41 Intellect…

 

The Intellect, Faith, and Contemplation

Sermon 41 on The Song of Songs

“Your neck as jewels.” Normally the neck is adorned with jewels, not compared to them. For Those who wear jewelry have no beauty of their own, and must go to another source to beg its outward show that they might make it deceptively their own. But the neck of the bride is so beautiful in itself, so exquisitely formed by nature, that any external adornment is superfluous. Why load it with a pretentious coloring of strange baubles when its own native loveliness is so complete, more than equal to the splendor of any jewels that could be found to enrich it? This is what the Bridegroom wished to convey, for he did not say, as one would expect, that the jewels were suspended round her neck, but that it was “as jewels.” Here we must call upon the Holy Spirit, that just as his love enabled us to discover the spiritual cheeks of the bride, so it may also reveal to us the spiritual mystery of the neck. And to my mind, for I can only say what I think, nothing seems more credible or probable than that the word neck signifies the soul’s intellect. I feel that you too will support this interpretation when you examine the reason for the comparison. Do you not see that the function of the neck somehow resembles that of the intellect, by which your soul receives its vital spiritual nourishment, and communicates it to the inward faculties of the will and the affections? And so when this neck of the bride, understood as the pure and simple intellect, is radiant through and through with the clear and naked truth, it has no need of embellishment; on the contrary it is itself a precious jewel that becomingly adorns the soul, which is why it is portrayed as resembling jewels. The truth is a jewel of great excellence, so are purity and candor, and especially the power to make a sober estimate of oneself. The intellect of rationalists and heretics is not endowed with this radiance of purity and truth; hence they spend time and energy in primping and festooning it with the tinsel of words and tricks of sophistry, lest it be seen for what it is, and the shame of its falseness be revealed as well.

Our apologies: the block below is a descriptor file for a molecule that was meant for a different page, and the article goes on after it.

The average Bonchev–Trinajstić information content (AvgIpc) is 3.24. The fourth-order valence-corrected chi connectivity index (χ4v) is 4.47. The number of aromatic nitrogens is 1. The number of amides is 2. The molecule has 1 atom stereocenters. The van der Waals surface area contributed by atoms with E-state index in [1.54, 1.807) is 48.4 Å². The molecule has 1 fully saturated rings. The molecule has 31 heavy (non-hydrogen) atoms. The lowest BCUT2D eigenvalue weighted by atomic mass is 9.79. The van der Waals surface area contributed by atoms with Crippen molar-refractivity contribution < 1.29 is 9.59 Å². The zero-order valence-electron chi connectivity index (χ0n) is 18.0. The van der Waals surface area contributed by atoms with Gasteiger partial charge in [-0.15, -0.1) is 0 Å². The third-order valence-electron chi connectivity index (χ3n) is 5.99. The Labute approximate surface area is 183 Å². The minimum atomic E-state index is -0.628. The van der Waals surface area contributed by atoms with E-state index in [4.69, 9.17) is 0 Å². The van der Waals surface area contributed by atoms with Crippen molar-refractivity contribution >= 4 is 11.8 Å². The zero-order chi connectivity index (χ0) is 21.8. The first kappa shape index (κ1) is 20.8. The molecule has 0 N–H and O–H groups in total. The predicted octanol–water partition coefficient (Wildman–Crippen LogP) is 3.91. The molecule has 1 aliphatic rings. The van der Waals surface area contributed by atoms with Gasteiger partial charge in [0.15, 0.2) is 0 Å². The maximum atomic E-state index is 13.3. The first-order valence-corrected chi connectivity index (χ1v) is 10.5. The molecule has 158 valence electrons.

2. The text continues: “We will make you ornaments of gold, studded with silver.” If it were “I will make” in the singular and not “we will make” in the plural I should declare unconditionally and unhesitatingly that the Bridegroom was the speaker here too. But perhaps it would be more appropriate to assign it to his companions, who try to console the bride with the promise that until she can see in the beatific vision him for whom she longs so ardently, they will make her beautiful and costly pendants for her ears. The reason for this I think is that faith comes by hearing: as long as she walks by faith and not by sight she must put more reliance on the ear than on the eye. It is pointless for her to strain toward this vision with eyes that the faith has not yet purified, since it has been promised as a reward to those alone who are clean of heart. It is written “By faith he cleanses men’s hearts.” Therefore, since faith comes by hearing, and through faith the power of vision is clarified, it is but right to concentrate on adorning her ears, because reason here tells us that hearing is a preparation for seeing. They say: “You long, O bride, to gaze on the glory of your Beloved; but that belongs to another time. For now we suspend these pendants from your ears, to console you while you wait and even to prepare you for that vision to which you lay claim.” Their words echo the Psalmist’s: “Hear, O daughter, and see.” “You long for the power to see, but you must first listen. To listen is to move toward vision. Listen then, bow down you ear for the pendants we are making for you, that by obedient listening you may come to the splendor of the vision. We will make your listening a thing of joy and gladness. We cannot enable you to see the vision that will be the fullness of your joy and the fulfillment of your desire: to bestow that is the privilege of the person you love.” To complete your happiness he will show you himself, he will fill you with gladness by letting you see his face. But for the moment, for your consolation, take these pendants that we offer you; the delights that he holds in his right hand will remain for ever.”